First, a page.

If there is one thing that “The Amazing Spider-Man” did, it brought the Internet the adorableness that is Andrew Garfield and Emma Stone. Regardless of how good that first movie was, there is no doubt that the two stars are absolutely perfect while on screen together. If anything, they are almost too cute, bordering on dreamy.
The majority of “The Amazing Spider-Man 2” focuses on Peter Parker (Garfield) and Gwen Stacy’s (Stone) relationship. Peter is still dealing with the guilt over Gwen’s father’s death (Denis Leary, who pops up every now and then in ghostly fashion) and his last wish, asking Peter to leave Gwen out of his super hero life.
When a super hero movie hits the 142 minute mark, it is safe to assume that there is a lot of plot in the mix. This movie is filthy with it. The majority of it works and isn’t just filler. There are plenty of subplots involving Peter’s Aunt May (a very sweet Sally Field) and even a revealing backstory with Peter’s parents (Campbell Scott and Embeth Davidtz).
Basically, if it involves Peter or Gwen, it’s good.
But once Max Dillon (Jaime Foxx) shows up, things get wobbly. Max is a nerdy loner that works at Oscorp, a massive corporation that employs Gwen (how does a recent high school graduate get that gig?) and is now owned by Harry Osborne (Dane DeHaan). An accident even more insanely preposterous than a kid getting bit by a radioactive spider happens and next thing you know, Max Dillon becomes the evil super villain Electro.
The plot waters get muddier after Harry has a conversation with his father, Norman (a make-up heavy Chris Cooper), that is so poorly written and constructed that eyeballs will be rolling down cinema stairs. It essentially attempts to put all of Harry’s Daddy Issues out on the table in five minutes and it’s completely forced.
Therein lies the main issue with “The Amazing Spider-Man 2”. While it is okay to have a handful of bad guys going after Spidey, having two villain origin stories crammed in to one movie is fairly tedious. In Harry’s case, him becoming the evil Green Goblin almost seems like fait accompli.
There is some exposition involving Harry and Oscorp’s board members that is fairly predictable and Max/Electro goes from face to heel far too quickly, complete with a short stay in the local loony bin. None of it makes for effective bad guys because there is absolutely no reason to sympathize with them. These are bad guys just because the movie needed bad guys, nothing more, nothing less.
The director, Marc Webb, really nails every single shot. This is the most comic-book looking comic book movie yet. There are shots of Spider-Man swinging through Manhattan that are simply breathtaking. The use of slow-motion and “bullet time” is a tired special effect, but it is used to perfection in this movie.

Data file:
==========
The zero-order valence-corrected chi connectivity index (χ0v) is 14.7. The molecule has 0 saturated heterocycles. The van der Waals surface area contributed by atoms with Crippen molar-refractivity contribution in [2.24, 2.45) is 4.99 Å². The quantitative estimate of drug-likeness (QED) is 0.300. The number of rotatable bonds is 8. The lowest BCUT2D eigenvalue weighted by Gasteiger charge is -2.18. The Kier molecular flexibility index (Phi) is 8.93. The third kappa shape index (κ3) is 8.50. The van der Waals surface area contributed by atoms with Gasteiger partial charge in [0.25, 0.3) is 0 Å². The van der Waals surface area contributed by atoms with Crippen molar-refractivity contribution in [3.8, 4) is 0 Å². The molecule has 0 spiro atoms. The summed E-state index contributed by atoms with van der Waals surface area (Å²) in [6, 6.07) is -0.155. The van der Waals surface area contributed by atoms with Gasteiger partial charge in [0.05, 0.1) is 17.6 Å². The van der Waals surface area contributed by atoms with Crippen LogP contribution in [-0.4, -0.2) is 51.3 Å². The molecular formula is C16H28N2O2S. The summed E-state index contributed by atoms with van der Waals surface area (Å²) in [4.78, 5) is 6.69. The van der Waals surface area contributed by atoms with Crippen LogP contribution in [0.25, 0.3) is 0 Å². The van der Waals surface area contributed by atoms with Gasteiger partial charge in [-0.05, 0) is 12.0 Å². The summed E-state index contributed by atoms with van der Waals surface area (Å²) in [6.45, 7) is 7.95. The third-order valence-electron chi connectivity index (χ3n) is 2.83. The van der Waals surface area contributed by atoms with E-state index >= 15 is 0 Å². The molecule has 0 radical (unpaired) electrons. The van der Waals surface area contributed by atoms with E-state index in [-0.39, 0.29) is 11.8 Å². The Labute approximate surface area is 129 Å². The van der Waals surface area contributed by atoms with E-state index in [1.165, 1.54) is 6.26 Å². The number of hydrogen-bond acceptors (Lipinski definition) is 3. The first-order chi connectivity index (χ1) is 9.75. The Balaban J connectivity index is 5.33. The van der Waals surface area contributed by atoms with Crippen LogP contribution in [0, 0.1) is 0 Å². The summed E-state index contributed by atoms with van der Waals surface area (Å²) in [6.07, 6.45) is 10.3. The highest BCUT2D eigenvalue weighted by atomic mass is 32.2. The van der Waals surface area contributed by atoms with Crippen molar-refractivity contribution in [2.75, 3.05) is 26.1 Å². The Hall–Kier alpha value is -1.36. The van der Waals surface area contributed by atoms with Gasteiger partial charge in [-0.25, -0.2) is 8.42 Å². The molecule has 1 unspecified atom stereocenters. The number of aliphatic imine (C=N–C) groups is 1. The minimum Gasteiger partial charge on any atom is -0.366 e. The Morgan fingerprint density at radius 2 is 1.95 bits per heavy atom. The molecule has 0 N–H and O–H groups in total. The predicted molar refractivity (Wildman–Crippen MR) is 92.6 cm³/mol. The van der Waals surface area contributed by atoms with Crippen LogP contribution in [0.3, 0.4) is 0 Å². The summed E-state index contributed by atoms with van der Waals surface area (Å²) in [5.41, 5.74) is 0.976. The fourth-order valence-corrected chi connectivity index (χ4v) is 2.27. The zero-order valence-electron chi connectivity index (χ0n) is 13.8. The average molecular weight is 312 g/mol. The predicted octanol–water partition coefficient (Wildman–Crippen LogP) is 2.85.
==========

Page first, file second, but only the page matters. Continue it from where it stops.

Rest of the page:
A handful of shots are awe-inspiring, bringing splash pages of comics to life. There is one shot of Spider-Man swinging towards a building with electricity and lightning shooting from it that is so fantastic and amazing to look at that it fully makes the movie worthwhile. It is so grand in scope and size that Spider-Man actually looks like a tiny spider swinging headfirst into danger.
Andrew Garfield is a movie star. There really cannot be any doubting it at this point. He is charming and doesn’t use his good looks to get by. He is neurotic and jittery and just won’t stand there, looking pretty, in hopes that he becomes endearing. The screenplay, loaded with brilliant, perfect Spider-Man-style quips and verbal jabs, is perfectly delivered by Garfield. He is the snarky yet heroic Spider-Man, essentially everything that Tobey Maguire was not as the same character.
Garfield and Emma Stone should consider making movies together as much as possible. Simply put, they are adorable. It takes about five seconds to fall in love with the two of them and when they are on screen together, this movie is perfect. Stone is much more than a damsel in distress and plays several key parts in helping Spidey/Peter out on every level.
At a time when female characters can be very one dimensional, Emma Stone’s Gwen Stacy brings everything you could hope for in a movie such as this one.
If there is one giant problem, it’s that the final moments of “The Amazing Spider-Man 2” seems more interested in setting up the barrage of franchise movies destined to spawn from this one. Yes, Paul Giamatti shows up as the Rhino, albeit very briefly. Yes, there are several references to the well known Sinister Six, a group of villains whose sole purpose is to wreak havoc on Spider-Man.
This is definitely a much better movie than “The Amazing Spider-Man”, which felt like nothing more than a remake. This takes a different path and really delves into Peter Parker’s relationships with Gwen, his Aunt May, and his parents. It’s a showcase for Andrew Garfield and Emma Stone and they, along with some gorgeous, bright and colorful filmmaking, make it worth seeing.